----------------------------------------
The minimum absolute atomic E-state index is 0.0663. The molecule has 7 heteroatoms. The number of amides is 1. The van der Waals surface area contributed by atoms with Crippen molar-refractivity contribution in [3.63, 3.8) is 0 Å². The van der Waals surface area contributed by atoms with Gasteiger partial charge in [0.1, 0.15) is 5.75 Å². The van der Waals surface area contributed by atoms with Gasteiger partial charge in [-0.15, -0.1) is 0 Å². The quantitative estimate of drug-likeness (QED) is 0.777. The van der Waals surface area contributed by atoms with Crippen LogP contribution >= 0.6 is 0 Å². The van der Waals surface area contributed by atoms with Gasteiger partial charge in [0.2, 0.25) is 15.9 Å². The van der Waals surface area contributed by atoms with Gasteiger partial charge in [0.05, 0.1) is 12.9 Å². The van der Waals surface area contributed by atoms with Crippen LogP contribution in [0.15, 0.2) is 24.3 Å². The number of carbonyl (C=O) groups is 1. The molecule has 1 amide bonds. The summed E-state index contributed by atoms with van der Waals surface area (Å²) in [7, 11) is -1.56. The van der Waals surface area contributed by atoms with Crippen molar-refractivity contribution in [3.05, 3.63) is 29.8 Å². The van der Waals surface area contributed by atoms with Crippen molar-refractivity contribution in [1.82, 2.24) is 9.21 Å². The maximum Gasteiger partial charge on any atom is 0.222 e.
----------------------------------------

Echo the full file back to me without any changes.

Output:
The minimum absolute atomic E-state index is 0.0663. The molecule has 7 heteroatoms. The number of amides is 1. The van der Waals surface area contributed by atoms with Crippen molar-refractivity contribution in [3.63, 3.8) is 0 Å². The van der Waals surface area contributed by atoms with Gasteiger partial charge in [0.1, 0.15) is 5.75 Å². The van der Waals surface area contributed by atoms with Gasteiger partial charge in [-0.15, -0.1) is 0 Å². The quantitative estimate of drug-likeness (QED) is 0.777. The van der Waals surface area contributed by atoms with Crippen LogP contribution >= 0.6 is 0 Å². The van der Waals surface area contributed by atoms with Gasteiger partial charge in [0.2, 0.25) is 15.9 Å². The van der Waals surface area contributed by atoms with Gasteiger partial charge in [0.05, 0.1) is 12.9 Å². The van der Waals surface area contributed by atoms with Crippen LogP contribution in [0.15, 0.2) is 24.3 Å². The number of carbonyl (C=O) groups is 1. The molecule has 1 amide bonds. The summed E-state index contributed by atoms with van der Waals surface area (Å²) in [7, 11) is -1.56. The van der Waals surface area contributed by atoms with Crippen molar-refractivity contribution in [3.05, 3.63) is 29.8 Å². The van der Waals surface area contributed by atoms with Crippen molar-refractivity contribution in [1.82, 2.24) is 9.21 Å². The maximum Gasteiger partial charge on any atom is 0.222 e.